The agreement is expected to anger the parties to the separation of powers excluded from the talks. In summary, it is certainly easy to see how the events of the months leading up to the Sunningdale Conference have fostered the defence and tenacity of the Unionist community in the face of what has been perceived as a permanent erosion of its autonomy and control over affairs in Northern Ireland. Indeed, subsequent events such as the loyalist strike of the Ulster Workers` Council in May 1974 were the physical manifestation of such frustrations. Perhaps moving note, in which a discussion of the first « peace process » is left, would be to make comparisons with its successor of the 1990s, culminating in the Good Friday Agreement, some of its principal architects being malevolent opponents of Sunningdale. It was this undeniable irony that led SDLP High Representative Seamus Mallon to call the Good Friday Agreement « Sunningdale for Slow Learners. »  These issues were resolved, at least in theory, by the Sunningdale Agreement. This agreement, signed in December 1973, created three political bodies: a proportionally elected Northern Ireland Assembly, an executive government with power shared by nationalists and unionists, and a « Council of Ireland » composed of delegates from Northern Ireland and the Republic of Ireland. British Prime Minister Edward Heath, Irish Prime Minister Liam Cosgrave and representatives of the Ulster Unionist Party, the Social Democratic and Labour Party and the Northern Ireland Alliance signed the agreement in Sunningdale, Berkshire. Within weeks, his opponents had used the early Westminster election in February as a referendum on Sunningdale: and worse for Faulkner, the election campaign took place at the time of the « maximum weakness » of the agreement, as one Irish councillor put it. In March 1974, trade union supporters withdrew their support for the agreement and asked the Republic of Ireland to repeal Articles 2 and 3 of its Constitution (these articles would not be revised until after the 1998 Good Friday Agreement). The Sunningdale Agreement was an attempt to create a Northern Ireland executive and a cross-border council of Ireland. Signed on December 12, 1973 at Sunningdale Park in Sunningdale, Berkshire.  The Unionist opposition, violence and a general loyalist strike led to the failure of the agreement in May 1974.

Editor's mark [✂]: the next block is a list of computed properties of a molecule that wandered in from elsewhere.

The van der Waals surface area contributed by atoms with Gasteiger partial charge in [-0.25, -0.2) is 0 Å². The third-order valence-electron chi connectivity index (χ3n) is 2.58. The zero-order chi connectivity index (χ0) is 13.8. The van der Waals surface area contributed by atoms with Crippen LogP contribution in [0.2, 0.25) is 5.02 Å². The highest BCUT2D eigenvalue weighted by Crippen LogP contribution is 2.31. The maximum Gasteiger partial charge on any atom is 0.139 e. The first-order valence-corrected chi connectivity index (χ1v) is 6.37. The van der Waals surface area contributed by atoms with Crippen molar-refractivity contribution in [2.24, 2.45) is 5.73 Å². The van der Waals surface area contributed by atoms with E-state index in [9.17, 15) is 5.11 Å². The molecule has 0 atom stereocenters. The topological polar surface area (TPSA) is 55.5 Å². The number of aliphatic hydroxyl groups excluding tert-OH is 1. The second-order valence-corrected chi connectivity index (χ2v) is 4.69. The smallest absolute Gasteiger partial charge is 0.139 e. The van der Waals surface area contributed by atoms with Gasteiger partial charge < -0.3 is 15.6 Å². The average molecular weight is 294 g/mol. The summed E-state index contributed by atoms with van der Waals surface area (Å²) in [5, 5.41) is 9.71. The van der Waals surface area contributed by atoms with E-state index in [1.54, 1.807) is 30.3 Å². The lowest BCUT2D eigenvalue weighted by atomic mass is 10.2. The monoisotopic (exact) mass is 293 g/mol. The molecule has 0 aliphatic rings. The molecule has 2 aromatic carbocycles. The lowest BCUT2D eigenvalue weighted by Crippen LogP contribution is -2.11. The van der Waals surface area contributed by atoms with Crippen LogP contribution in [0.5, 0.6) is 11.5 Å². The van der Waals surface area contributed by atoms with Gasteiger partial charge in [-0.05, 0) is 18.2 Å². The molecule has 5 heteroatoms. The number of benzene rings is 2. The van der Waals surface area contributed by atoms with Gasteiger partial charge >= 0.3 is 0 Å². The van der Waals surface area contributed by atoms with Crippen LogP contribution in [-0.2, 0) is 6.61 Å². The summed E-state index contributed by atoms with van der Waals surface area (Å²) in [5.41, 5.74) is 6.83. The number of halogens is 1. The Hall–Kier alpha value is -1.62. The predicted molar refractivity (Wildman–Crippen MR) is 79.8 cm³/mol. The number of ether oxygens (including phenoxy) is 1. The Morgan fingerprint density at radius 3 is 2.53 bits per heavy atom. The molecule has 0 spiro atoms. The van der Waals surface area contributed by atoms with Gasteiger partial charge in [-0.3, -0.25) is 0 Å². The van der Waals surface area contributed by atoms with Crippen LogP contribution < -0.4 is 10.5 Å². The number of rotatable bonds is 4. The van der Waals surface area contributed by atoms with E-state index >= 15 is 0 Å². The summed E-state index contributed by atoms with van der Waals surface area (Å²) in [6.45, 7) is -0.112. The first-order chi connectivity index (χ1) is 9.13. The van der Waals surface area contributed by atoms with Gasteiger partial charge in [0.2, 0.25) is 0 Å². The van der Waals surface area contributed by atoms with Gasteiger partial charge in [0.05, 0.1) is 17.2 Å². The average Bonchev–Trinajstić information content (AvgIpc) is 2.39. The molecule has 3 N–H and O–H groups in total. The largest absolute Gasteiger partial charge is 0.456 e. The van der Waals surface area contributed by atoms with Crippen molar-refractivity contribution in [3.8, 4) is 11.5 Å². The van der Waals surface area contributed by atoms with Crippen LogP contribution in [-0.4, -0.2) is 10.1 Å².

Another event that, in the summer of 1972, became a bee on the Unionist hood, was the revelation that Northern Ireland`s Foreign Minister, William Whitelaw, had had political discussions with senior officials of the Provisional IRA. Although no agreement was reached, the discussions, widely criticized in many quarters, again attracted the paranoia of the Unionists « which fuelled their traditional fear that Britain would betray them ».  It is undeniable that the aforementioned events of 1972 contributed significantly to the increase in membership and violent attacks by loyalist paramilitary organizations and participated in the strike of the United Loyalist Council, led by William Craig, in February 1973, whose main objective was to « restore some sort of Protestant or loyalist control over provincial affairs ».  Cosgrave and Irish ministers urged labour ministers to quickly ratify Sunningdale. Rees reported that some of Faulkner`s supporters said, « Everything is lost. The party`s over. Further defections were expected. And Rees stressed a traditional British concern that security was « a must before signing the agreement. » Something must have come from Dublin. The Government of Ireland Act 1920 provided for an Irish Council, but these provisions had never been adopted. The Unionists were furious at any « interference » by the Republic of Ireland in its newly created region. In 1973, following an agreement on the formation of an executive, an agreement was reached on the reintroduction of an Irish Council to promote cooperation with the Republic of Ireland.